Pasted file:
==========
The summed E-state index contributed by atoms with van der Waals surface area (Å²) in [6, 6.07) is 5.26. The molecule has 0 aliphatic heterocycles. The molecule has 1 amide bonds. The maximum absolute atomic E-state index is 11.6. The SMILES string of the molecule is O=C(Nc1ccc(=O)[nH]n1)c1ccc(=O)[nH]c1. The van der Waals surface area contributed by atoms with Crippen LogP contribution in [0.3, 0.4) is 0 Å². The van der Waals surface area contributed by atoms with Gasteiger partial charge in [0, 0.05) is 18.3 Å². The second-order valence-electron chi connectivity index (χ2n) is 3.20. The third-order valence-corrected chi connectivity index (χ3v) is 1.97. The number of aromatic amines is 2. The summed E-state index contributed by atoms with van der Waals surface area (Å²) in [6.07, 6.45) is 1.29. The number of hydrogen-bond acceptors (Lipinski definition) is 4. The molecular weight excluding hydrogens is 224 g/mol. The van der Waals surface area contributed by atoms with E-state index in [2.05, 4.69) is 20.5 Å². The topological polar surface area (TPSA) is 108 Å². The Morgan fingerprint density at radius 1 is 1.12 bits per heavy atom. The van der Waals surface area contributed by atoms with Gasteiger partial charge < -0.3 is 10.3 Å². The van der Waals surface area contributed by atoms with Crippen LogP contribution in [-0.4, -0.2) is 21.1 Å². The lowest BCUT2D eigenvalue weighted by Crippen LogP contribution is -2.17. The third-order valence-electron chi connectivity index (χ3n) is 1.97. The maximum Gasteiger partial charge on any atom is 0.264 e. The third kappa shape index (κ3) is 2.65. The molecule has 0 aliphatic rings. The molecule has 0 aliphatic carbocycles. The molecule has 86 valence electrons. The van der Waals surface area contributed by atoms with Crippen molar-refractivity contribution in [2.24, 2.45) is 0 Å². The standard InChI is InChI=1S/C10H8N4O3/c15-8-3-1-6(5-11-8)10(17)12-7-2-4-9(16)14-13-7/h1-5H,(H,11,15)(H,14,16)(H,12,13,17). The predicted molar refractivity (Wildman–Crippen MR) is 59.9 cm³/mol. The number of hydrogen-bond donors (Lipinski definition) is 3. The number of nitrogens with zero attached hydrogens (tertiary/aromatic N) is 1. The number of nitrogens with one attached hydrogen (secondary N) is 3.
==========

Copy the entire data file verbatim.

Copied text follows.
The summed E-state index contributed by atoms with van der Waals surface area (Å²) in [6, 6.07) is 5.26. The molecule has 0 aliphatic heterocycles. The molecule has 1 amide bonds. The maximum absolute atomic E-state index is 11.6. The SMILES string of the molecule is O=C(Nc1ccc(=O)[nH]n1)c1ccc(=O)[nH]c1. The van der Waals surface area contributed by atoms with Crippen LogP contribution in [0.3, 0.4) is 0 Å². The van der Waals surface area contributed by atoms with Gasteiger partial charge in [0, 0.05) is 18.3 Å². The second-order valence-electron chi connectivity index (χ2n) is 3.20. The third-order valence-corrected chi connectivity index (χ3v) is 1.97. The number of aromatic amines is 2. The summed E-state index contributed by atoms with van der Waals surface area (Å²) in [6.07, 6.45) is 1.29. The number of hydrogen-bond acceptors (Lipinski definition) is 4. The molecular weight excluding hydrogens is 224 g/mol. The van der Waals surface area contributed by atoms with E-state index in [2.05, 4.69) is 20.5 Å². The topological polar surface area (TPSA) is 108 Å². The Morgan fingerprint density at radius 1 is 1.12 bits per heavy atom. The van der Waals surface area contributed by atoms with Gasteiger partial charge < -0.3 is 10.3 Å². The van der Waals surface area contributed by atoms with Crippen LogP contribution in [-0.4, -0.2) is 21.1 Å². The lowest BCUT2D eigenvalue weighted by Crippen LogP contribution is -2.17. The third-order valence-electron chi connectivity index (χ3n) is 1.97. The maximum Gasteiger partial charge on any atom is 0.264 e. The third kappa shape index (κ3) is 2.65. The molecule has 0 aliphatic rings. The molecule has 0 aliphatic carbocycles. The molecule has 86 valence electrons. The van der Waals surface area contributed by atoms with Crippen molar-refractivity contribution in [2.24, 2.45) is 0 Å². The standard InChI is InChI=1S/C10H8N4O3/c15-8-3-1-6(5-11-8)10(17)12-7-2-4-9(16)14-13-7/h1-5H,(H,11,15)(H,14,16)(H,12,13,17). The predicted molar refractivity (Wildman–Crippen MR) is 59.9 cm³/mol. The number of hydrogen-bond donors (Lipinski definition) is 3. The number of nitrogens with zero attached hydrogens (tertiary/aromatic N) is 1. The number of nitrogens with one attached hydrogen (secondary N) is 3.